in Personal

Hardware Visibility vs Finite State Machine

I’ve been having an interesting conversation about the NonBlocking or Lock-Free Hash Table, running down the tail end of this post; hopefully Kevin won’t mind if I repost some of his comments here.  Typepad does not allow comments to have HTML and our replies & counter-replies are getting hard to read!  So Kevin writes:

I would note there’s no way for you to “read the current K/V state”.   You have to agree with that. There’s no such thing or way.

i.e. if you do a load 1000 times, you might still get 1000 old values of K or V.

If you agree that the “actual” K/V state is just a concept that you can’t know then there’s no reason to believe it exists or even discuss it.  i.e. it provides no value if you can’t know it.

There are 2 times where you DO get the “current K/V state” – (1) the clock cycle upon reading a K-that-is-an-X, a K-that-is-a-NULL, or a V (given you already read a not-null not-X K) – and CAS counts as a read. And (2) after a “long time” past the last update to that slot.

You can complete a CAS for a V and still have an old view of a K, for instance.

Yup; the FSM guarantees that at the time you attempted the CAS the “old value for K” is also the current value of K and also the future value of K for all time.  You don’t CAS on a V until K has hit it’s final value.

So the only thing that’s worth discussing is what views each thread has, and what the total legal system state is for all threads.

The proof requires a full enumeration of the legal states for all other threads, along with the description of a single threads FSM, and that no two threads have bad cooperation that causes an erroneous FSM transition.

Yup again; fortunately the FSMs for each K/V slot are independent so the proof of this is nothing more than the trivially replicated proof of each separate K/V FSM.

Now I need to show that many threads running the same FSM are legal.  Again, this is trivial to reduce – by definition of an FSM a FSM does not care which thread makes transitions. So the proof devolves down to “is the FSM correct”.

This point bears repeating: I don’t care which thread makes any transition.  I rely on the hardware’s correct implementation of atomic CAS in order to make transitions.  I don’t care who makes the transitions or in what order they happen – as long as they follow the FSM’s “rules”.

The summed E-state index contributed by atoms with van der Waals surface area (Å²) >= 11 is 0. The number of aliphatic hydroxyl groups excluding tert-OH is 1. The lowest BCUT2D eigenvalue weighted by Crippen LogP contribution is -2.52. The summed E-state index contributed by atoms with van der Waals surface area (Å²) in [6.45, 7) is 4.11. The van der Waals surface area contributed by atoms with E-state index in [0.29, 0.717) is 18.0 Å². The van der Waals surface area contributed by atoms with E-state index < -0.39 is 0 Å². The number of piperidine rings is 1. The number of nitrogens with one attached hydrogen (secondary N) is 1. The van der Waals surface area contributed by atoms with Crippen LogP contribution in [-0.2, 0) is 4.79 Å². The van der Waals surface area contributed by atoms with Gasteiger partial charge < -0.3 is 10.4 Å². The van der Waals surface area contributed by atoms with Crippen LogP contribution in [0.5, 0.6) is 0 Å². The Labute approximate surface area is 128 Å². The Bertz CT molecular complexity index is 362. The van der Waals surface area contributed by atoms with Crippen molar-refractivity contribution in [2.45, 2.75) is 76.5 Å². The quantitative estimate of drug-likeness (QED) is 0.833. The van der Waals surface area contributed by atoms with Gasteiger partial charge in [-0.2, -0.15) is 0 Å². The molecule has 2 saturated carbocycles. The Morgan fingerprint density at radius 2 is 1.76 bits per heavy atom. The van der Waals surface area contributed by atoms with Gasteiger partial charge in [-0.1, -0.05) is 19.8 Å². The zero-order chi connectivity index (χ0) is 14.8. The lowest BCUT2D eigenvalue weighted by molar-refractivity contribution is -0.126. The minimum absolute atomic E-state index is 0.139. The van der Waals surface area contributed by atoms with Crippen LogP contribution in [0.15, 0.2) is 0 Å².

Also, the hw doesn’t provide the abstraction that there is a single K/V state. It provides the behaviors the memory model describes, which is not a set of rules around single values …it’s a set of visibility rules, which inherently allow multiple values for a single address to  exist in a system for a long time.

Yes again – and these views are not contradictory.  i.e., all these statements are true all at the same time:

  • “hardware provides … a set of visibility rules”
  • “hardware allows multiple values for a single address to exist for a long time”
  • “hardware provides the abstraction of a single K/V state”

For the last 2 statements I’ll note that the abstraction of a single K/V state exists it’s just hard to witness.  But not impossible. I witness it via a successful CAS (FSM transition) or if I wait “long enough”.  (I’ll add that I’ve seen “long enough” run into the several minute range on real hardware!!!).

Perhaps it would help if you would provide a counter-example?  Some set of thread schedules & successful CAS’s that move outside the FSM?  You’re allowed to assume any amount of delay on K/V visibility but a successful CAS has to remain atomic.  Such a counter-example would of course blow my claim of correctness so I don’t think you can come up with such a thing.  But the attempt will be constructive for us both.  It’s always good for clarity when somebody else plays “The Counter-Example” game.